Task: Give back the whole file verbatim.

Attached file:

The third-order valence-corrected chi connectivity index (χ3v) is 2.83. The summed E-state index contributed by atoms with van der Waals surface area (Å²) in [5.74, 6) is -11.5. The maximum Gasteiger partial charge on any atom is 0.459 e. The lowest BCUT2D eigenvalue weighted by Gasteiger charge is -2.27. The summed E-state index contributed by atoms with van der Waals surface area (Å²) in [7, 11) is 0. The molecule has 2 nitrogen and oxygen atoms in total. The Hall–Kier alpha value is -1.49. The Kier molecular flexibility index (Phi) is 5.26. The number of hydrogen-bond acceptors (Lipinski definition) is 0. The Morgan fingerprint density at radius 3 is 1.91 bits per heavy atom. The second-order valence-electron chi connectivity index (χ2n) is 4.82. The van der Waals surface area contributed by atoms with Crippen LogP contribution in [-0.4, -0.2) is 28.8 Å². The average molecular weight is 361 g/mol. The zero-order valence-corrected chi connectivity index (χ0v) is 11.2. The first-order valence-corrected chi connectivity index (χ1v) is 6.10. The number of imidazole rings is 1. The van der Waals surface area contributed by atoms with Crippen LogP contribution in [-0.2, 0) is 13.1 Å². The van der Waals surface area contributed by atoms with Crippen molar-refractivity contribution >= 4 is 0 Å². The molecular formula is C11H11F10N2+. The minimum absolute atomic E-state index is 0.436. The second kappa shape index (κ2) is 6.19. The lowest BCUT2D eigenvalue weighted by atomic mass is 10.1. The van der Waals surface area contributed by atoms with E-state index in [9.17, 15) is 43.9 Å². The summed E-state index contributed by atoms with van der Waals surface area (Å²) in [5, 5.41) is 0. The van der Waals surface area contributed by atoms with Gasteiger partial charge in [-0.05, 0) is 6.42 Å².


The third-order valence-corrected chi connectivity index (χ3v) is 2.83. The summed E-state index contributed by atoms with van der Waals surface area (Å²) in [5.74, 6) is -11.5. The maximum Gasteiger partial charge on any atom is 0.459 e. The lowest BCUT2D eigenvalue weighted by Gasteiger charge is -2.27. The summed E-state index contributed by atoms with van der Waals surface area (Å²) in [7, 11) is 0. The molecule has 2 nitrogen and oxygen atoms in total. The Hall–Kier alpha value is -1.49. The Kier molecular flexibility index (Phi) is 5.26. The number of hydrogen-bond acceptors (Lipinski definition) is 0. The Morgan fingerprint density at radius 3 is 1.91 bits per heavy atom. The second-order valence-electron chi connectivity index (χ2n) is 4.82. The van der Waals surface area contributed by atoms with Crippen LogP contribution in [-0.4, -0.2) is 28.8 Å². The average molecular weight is 361 g/mol. The zero-order valence-corrected chi connectivity index (χ0v) is 11.2. The first-order valence-corrected chi connectivity index (χ1v) is 6.10. The number of imidazole rings is 1. The van der Waals surface area contributed by atoms with Crippen LogP contribution in [-0.2, 0) is 13.1 Å². The van der Waals surface area contributed by atoms with Crippen molar-refractivity contribution >= 4 is 0 Å². The molecular formula is C11H11F10N2+. The minimum absolute atomic E-state index is 0.436. The second kappa shape index (κ2) is 6.19. The lowest BCUT2D eigenvalue weighted by atomic mass is 10.1. The van der Waals surface area contributed by atoms with E-state index in [9.17, 15) is 43.9 Å². The summed E-state index contributed by atoms with van der Waals surface area (Å²) in [5, 5.41) is 0. The van der Waals surface area contributed by atoms with Gasteiger partial charge in [-0.05, 0) is 6.42 Å².